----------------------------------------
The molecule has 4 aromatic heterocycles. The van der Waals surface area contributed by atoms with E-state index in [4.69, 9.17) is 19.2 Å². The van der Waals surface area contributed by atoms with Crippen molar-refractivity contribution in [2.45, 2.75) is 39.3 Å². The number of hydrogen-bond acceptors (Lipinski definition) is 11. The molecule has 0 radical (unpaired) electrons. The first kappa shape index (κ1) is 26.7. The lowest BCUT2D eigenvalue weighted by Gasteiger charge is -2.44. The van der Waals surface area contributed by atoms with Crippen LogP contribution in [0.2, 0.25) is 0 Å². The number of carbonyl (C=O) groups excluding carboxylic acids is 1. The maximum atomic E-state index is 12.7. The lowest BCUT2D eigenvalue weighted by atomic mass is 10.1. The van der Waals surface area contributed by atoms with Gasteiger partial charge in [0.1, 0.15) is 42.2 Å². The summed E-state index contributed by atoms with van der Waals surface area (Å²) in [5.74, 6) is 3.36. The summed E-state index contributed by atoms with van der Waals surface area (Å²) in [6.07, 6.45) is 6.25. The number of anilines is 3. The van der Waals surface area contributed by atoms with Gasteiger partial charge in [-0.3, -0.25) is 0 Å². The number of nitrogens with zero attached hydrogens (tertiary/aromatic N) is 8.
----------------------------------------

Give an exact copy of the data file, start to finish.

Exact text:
The molecule has 4 aromatic heterocycles. The van der Waals surface area contributed by atoms with E-state index in [4.69, 9.17) is 19.2 Å². The van der Waals surface area contributed by atoms with Crippen molar-refractivity contribution in [2.45, 2.75) is 39.3 Å². The number of hydrogen-bond acceptors (Lipinski definition) is 11. The molecule has 0 radical (unpaired) electrons. The first kappa shape index (κ1) is 26.7. The lowest BCUT2D eigenvalue weighted by Gasteiger charge is -2.44. The van der Waals surface area contributed by atoms with Crippen LogP contribution in [0.2, 0.25) is 0 Å². The number of carbonyl (C=O) groups excluding carboxylic acids is 1. The maximum atomic E-state index is 12.7. The lowest BCUT2D eigenvalue weighted by atomic mass is 10.1. The van der Waals surface area contributed by atoms with Gasteiger partial charge in [0.1, 0.15) is 42.2 Å². The summed E-state index contributed by atoms with van der Waals surface area (Å²) in [5.74, 6) is 3.36. The summed E-state index contributed by atoms with van der Waals surface area (Å²) in [6.07, 6.45) is 6.25. The number of anilines is 3. The van der Waals surface area contributed by atoms with Gasteiger partial charge in [-0.3, -0.25) is 0 Å². The number of nitrogens with zero attached hydrogens (tertiary/aromatic N) is 8.